Overall we were very happy with this meal. Food in Orlando isn’t very interesting, as the city is geared almost entirely for tourists. We’re not sure if any people actually live in Orlando, as it just seems like housing=hotels all around us. We were in Universal Studios a couple of days later, and we actually, believe it or not, walked nearly the entire length of International Drive down south, back to Thai Thani for dinner. It took us probably about 2 and a half hours, and was quite unnecessary, since there’s a direct bus that will cover that same distance in under half an hour, but we wanted some exercise before another feast, so we took the long and tiring way.

This time round, we made sure to ask if our server was Thai, and emphasized that we were familiar with Thai cuisine and flavours, and wanted her to tell the kitchen to prepare our food in the way the Thais have it. Our second meal there turned out to be as memorable, if not more memorable than our first. So make sure, if you find yourself at Thai Thani, to not hold back, and demand for the full, most authentic experience, and sit back and enjoy the meal.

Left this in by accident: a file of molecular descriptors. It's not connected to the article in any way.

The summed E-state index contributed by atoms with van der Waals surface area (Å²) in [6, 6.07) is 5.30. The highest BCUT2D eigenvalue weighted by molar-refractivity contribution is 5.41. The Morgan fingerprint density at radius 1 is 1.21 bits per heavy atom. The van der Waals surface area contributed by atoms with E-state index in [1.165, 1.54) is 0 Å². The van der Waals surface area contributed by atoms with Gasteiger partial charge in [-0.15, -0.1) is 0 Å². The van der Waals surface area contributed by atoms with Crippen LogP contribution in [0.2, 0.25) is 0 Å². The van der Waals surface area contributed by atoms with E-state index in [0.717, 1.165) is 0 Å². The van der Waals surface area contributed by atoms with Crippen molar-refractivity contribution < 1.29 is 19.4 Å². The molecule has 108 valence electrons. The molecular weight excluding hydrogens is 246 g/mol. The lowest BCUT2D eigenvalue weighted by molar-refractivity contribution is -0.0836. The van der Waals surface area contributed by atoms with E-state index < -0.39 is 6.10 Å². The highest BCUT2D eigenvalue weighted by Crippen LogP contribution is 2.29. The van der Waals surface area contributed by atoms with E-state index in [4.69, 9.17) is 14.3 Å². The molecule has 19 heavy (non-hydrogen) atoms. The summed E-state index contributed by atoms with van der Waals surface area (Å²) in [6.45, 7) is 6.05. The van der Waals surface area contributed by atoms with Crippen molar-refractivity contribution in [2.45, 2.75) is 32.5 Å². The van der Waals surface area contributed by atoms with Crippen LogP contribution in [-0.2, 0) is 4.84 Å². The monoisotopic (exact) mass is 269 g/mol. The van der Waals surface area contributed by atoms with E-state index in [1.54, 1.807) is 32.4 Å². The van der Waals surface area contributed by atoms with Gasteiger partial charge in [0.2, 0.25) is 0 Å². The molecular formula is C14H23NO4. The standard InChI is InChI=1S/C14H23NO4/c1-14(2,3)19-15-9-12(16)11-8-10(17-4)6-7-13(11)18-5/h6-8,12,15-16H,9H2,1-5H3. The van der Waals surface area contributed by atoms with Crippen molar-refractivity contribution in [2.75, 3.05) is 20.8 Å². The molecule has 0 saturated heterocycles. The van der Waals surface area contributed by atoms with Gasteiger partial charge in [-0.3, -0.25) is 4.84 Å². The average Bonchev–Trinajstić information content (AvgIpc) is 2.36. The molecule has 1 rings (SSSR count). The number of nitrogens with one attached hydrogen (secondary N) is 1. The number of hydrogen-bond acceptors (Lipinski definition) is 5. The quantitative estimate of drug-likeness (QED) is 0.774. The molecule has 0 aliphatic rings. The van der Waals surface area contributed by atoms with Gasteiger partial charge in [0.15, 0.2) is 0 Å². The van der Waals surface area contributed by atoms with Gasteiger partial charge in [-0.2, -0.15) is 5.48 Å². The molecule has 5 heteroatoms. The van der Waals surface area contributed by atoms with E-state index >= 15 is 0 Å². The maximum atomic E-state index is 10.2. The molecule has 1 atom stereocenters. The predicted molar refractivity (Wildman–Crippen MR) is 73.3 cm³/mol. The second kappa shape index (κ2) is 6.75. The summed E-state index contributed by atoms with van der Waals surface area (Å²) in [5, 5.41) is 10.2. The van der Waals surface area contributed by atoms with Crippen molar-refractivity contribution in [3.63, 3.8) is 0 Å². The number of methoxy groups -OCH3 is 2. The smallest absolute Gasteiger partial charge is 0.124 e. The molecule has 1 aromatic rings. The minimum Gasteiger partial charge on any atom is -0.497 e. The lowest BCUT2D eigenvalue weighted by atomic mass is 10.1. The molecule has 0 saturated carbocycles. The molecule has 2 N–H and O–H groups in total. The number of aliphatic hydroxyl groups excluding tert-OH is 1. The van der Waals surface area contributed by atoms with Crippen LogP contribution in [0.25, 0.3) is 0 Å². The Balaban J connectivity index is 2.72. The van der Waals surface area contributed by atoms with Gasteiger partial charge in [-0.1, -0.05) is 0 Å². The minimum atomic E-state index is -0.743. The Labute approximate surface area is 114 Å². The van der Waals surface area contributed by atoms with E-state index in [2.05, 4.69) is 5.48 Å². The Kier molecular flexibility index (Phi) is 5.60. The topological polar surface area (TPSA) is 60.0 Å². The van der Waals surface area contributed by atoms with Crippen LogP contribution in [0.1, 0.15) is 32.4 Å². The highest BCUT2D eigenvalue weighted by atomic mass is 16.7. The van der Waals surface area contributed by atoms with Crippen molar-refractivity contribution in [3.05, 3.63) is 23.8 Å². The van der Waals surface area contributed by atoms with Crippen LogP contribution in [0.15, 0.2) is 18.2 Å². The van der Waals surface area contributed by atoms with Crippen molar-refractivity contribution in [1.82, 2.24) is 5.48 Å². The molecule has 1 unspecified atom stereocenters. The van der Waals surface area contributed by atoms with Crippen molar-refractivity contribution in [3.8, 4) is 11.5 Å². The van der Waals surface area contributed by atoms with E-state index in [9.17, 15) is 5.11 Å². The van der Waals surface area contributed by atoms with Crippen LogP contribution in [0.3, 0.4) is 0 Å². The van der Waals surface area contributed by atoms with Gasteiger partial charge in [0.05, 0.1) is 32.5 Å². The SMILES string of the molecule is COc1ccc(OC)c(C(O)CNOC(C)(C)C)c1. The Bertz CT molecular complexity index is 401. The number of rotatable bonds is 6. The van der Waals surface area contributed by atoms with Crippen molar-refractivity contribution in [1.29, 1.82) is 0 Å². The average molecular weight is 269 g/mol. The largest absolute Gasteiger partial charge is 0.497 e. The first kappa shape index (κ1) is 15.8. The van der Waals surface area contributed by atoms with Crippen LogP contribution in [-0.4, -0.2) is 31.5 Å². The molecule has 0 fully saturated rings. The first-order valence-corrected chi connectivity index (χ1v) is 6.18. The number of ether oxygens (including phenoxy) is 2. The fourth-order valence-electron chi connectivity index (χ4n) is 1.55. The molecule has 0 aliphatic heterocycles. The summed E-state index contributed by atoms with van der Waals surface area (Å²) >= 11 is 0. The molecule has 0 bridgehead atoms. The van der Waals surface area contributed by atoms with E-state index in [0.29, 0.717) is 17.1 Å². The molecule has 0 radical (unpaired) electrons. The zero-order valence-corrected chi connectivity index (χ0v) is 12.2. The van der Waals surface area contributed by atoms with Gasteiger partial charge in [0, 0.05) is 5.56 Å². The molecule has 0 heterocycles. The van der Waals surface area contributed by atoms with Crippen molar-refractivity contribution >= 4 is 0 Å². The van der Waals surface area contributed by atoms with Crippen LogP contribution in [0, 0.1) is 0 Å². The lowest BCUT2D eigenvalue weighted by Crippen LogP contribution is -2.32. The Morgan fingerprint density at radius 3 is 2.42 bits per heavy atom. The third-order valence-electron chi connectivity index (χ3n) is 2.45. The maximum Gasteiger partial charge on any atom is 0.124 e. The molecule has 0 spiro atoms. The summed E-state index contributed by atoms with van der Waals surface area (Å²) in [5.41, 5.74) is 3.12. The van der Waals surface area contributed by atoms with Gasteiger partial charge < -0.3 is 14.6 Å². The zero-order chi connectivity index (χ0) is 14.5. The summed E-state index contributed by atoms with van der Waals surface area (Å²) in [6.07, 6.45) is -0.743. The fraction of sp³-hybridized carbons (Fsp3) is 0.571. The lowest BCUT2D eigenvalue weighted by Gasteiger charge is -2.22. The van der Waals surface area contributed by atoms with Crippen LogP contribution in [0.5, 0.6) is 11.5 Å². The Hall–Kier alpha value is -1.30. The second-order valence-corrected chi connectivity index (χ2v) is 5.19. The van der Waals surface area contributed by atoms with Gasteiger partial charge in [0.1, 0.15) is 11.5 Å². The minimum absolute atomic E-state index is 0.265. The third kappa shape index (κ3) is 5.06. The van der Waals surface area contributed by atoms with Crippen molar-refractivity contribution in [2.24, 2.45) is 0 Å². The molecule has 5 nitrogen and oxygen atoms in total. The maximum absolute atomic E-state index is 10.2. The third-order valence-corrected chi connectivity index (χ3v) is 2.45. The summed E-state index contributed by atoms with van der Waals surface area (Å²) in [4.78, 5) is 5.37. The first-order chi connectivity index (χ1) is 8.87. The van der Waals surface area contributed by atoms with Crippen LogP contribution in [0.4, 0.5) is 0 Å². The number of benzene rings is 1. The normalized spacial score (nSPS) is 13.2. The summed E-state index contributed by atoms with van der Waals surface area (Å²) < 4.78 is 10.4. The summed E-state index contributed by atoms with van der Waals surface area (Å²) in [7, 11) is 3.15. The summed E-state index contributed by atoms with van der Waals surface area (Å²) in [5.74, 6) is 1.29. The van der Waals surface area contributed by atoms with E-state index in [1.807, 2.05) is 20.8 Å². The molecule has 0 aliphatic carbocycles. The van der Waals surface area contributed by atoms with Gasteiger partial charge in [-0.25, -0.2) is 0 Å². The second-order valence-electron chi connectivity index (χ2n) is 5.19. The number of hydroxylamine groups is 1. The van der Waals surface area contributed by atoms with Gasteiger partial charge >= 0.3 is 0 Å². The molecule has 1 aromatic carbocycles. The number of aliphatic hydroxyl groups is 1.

Service: 7.5/10
Food: 7/10

Chiang Mai

48 Frith Street
London W1D 4SF
020 7437 7444

Chiang Mai is named after the Thai city of Chiang Mai. We’ve had several experiences with Thai food in London. Unfortunately they have been mostly disappointing; as we disagreed with the way it is adapted to suit local taste – more on that later. Location wise, this restaurant definitely got it right – it’s near the main action in Soho.


However, the food was really hit and miss. We started with a sharing platter of Thai snacks – batter fried prawns, chicken on skewers, spring rolls, crab cakes, pork ribs and a mysterious crispy honeyed noodle thing sitting in the middle of the plate. The dipping sauces were really good, and everything on the plate was decent, and did enough to whet our appetites. The tom yum soup was quite nice too.